Armstrong’s famous words as he stepped on to the moon’s surface were historic for many reasons. Above all, it was the first time in the history of our species that the world’s human population was united in pride. It was a ‘we’ event of enormous proportions. Although an American expedition, inspired in large part by the propaganda war with Russia, it was a triumph for mankind; those watching the event live on television truly felt that Armstrong’s follow-on words — ‘a giant step for mankind’ were on the mark.
The optimists in that TV audience, 40 years ago, might have dared hope that ‘one day’ the Berlin Wall would come down and the ideological gulf between Russia and the U.S. would be bridged. Those dreams have been fulfilled — but that fleeting moment when we felt united as a species has passed, and, despite technological advances that have us more ‘connected’ than ever before, we have a very long way to go before we are truly united.
After the moon landing of 40 years ago the next most ‘together moment’, the 9/11 attack on New York’s twin towers, was in stark contrast to the Apollo landing triumph. This was a moment that most observers wish they could forget. While billions were united in grief — feeling that this was a human tragedy and not just an American tragedy, the message this time was that our species was deeply divided. Underscoring that feeling, the television news from the Middle East showed scenes of joyful celebration that fuelled anger as well as tears.
The reality is that ‘by nature’ we are divided. It is fair to say that a selfish outlook is ‘hard-wired’ into us. It is a product of the evolutionary processes that brought us into existence. As Richard Dawkins’ brilliant book “The Selfish Gene” vividly conveys, evolution is a selfish contest for survival that does not reward ‘the good loser’. In nature, distrust and selfishness rule.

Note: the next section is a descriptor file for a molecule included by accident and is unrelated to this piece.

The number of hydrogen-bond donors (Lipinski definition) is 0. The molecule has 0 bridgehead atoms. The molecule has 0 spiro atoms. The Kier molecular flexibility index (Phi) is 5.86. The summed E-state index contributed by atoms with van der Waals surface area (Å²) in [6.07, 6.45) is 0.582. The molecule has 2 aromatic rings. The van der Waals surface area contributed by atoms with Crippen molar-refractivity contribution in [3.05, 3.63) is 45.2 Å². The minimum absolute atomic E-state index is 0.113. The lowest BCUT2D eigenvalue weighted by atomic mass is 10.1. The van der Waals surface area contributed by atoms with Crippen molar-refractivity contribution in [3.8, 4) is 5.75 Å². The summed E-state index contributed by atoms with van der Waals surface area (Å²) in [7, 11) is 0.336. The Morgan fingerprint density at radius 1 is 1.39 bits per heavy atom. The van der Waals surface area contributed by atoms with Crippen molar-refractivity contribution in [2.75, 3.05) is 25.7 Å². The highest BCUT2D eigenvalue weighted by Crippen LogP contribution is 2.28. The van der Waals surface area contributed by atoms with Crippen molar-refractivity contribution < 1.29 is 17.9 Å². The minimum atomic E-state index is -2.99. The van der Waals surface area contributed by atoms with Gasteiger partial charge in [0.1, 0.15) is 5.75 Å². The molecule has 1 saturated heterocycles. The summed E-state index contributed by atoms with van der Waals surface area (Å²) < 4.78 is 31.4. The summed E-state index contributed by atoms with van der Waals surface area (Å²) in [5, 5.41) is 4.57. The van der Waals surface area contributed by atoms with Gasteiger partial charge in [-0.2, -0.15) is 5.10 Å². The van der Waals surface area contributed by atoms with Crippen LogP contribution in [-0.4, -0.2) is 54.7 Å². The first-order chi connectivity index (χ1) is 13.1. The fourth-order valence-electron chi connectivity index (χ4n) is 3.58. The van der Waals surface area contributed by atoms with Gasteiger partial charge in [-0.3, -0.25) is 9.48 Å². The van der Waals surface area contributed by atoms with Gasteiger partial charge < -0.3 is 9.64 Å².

And yet there is a glimmer of hope for us, because we have shown that we are capable of using our intelligence to overcome our selfishness and mutual distrust. In our earliest days, driven by the threat of extinction, we banded together into tribes — ‘group survival units’ — that cooperated to compete more effectively with other species (and, sadly, with other tribes of human beings).
While my distaste for tribalism is on the record (Tribalism – our fatal flaw?) I must concede that our move to tribalism was, in fact, the very first ‘small step’ for man. But now we must take the next step. Ironically, it is our very success, in evolutionary terms, that makes this an urgent need.
Growing in numbers from a population of less than 2,000 fifty thousand years ago we now number seven billion and are projected to reach nine billion by 2040. We have created threats to our survival (wars, terrorism, global warming, pollution, reduction of the ozone layer’s protection, and increased health threats from drug-resistant bacteria) that can only be overcome with programs that must be conceived and carried out on a global scale. We must become united as a species – or die.